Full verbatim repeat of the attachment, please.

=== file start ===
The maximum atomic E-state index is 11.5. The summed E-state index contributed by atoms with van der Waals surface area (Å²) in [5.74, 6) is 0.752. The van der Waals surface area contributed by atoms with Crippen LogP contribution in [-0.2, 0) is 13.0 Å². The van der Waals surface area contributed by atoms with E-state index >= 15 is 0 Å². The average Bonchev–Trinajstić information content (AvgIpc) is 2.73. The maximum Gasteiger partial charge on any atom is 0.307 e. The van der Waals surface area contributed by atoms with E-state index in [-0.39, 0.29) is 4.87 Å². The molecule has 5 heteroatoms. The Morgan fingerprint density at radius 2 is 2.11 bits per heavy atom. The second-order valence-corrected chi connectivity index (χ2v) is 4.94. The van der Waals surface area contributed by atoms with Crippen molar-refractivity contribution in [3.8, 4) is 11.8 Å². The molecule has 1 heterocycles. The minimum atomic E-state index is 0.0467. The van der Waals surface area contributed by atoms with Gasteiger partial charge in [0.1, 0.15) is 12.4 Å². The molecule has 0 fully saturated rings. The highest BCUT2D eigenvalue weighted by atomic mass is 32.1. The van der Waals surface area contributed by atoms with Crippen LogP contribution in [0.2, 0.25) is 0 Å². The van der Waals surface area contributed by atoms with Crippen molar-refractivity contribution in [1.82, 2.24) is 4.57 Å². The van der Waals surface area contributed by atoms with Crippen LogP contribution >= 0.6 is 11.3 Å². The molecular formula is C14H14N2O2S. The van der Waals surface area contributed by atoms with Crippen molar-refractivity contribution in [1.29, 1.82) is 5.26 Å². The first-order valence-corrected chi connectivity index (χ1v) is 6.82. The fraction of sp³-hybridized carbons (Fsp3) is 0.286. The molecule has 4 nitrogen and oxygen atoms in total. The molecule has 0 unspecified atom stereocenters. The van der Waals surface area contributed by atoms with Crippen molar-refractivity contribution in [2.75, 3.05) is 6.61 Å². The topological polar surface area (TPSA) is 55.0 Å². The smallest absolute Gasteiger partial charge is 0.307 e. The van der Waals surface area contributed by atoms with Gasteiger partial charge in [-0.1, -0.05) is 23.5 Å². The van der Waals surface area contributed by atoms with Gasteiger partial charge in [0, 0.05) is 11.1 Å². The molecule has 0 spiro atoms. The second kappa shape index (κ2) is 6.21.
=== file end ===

The maximum atomic E-state index is 11.5. The summed E-state index contributed by atoms with van der Waals surface area (Å²) in [5.74, 6) is 0.752. The van der Waals surface area contributed by atoms with Crippen LogP contribution in [-0.2, 0) is 13.0 Å². The van der Waals surface area contributed by atoms with E-state index >= 15 is 0 Å². The average Bonchev–Trinajstić information content (AvgIpc) is 2.73. The maximum Gasteiger partial charge on any atom is 0.307 e. The van der Waals surface area contributed by atoms with E-state index in [-0.39, 0.29) is 4.87 Å². The molecule has 5 heteroatoms. The Morgan fingerprint density at radius 2 is 2.11 bits per heavy atom. The second-order valence-corrected chi connectivity index (χ2v) is 4.94. The van der Waals surface area contributed by atoms with Crippen molar-refractivity contribution in [3.8, 4) is 11.8 Å². The molecule has 1 heterocycles. The minimum atomic E-state index is 0.0467. The van der Waals surface area contributed by atoms with Gasteiger partial charge in [0.1, 0.15) is 12.4 Å². The molecule has 0 fully saturated rings. The highest BCUT2D eigenvalue weighted by atomic mass is 32.1. The van der Waals surface area contributed by atoms with Crippen LogP contribution in [0.2, 0.25) is 0 Å². The van der Waals surface area contributed by atoms with Crippen molar-refractivity contribution in [1.82, 2.24) is 4.57 Å². The van der Waals surface area contributed by atoms with Crippen LogP contribution >= 0.6 is 11.3 Å². The molecular formula is C14H14N2O2S. The van der Waals surface area contributed by atoms with Crippen molar-refractivity contribution in [1.29, 1.82) is 5.26 Å². The first-order valence-corrected chi connectivity index (χ1v) is 6.82. The fraction of sp³-hybridized carbons (Fsp3) is 0.286. The molecule has 4 nitrogen and oxygen atoms in total. The molecule has 0 unspecified atom stereocenters. The van der Waals surface area contributed by atoms with Crippen molar-refractivity contribution in [2.75, 3.05) is 6.61 Å². The topological polar surface area (TPSA) is 55.0 Å². The smallest absolute Gasteiger partial charge is 0.307 e. The van der Waals surface area contributed by atoms with Gasteiger partial charge in [-0.1, -0.05) is 23.5 Å². The van der Waals surface area contributed by atoms with Gasteiger partial charge in [0, 0.05) is 11.1 Å². The molecule has 0 spiro atoms. The second kappa shape index (κ2) is 6.21.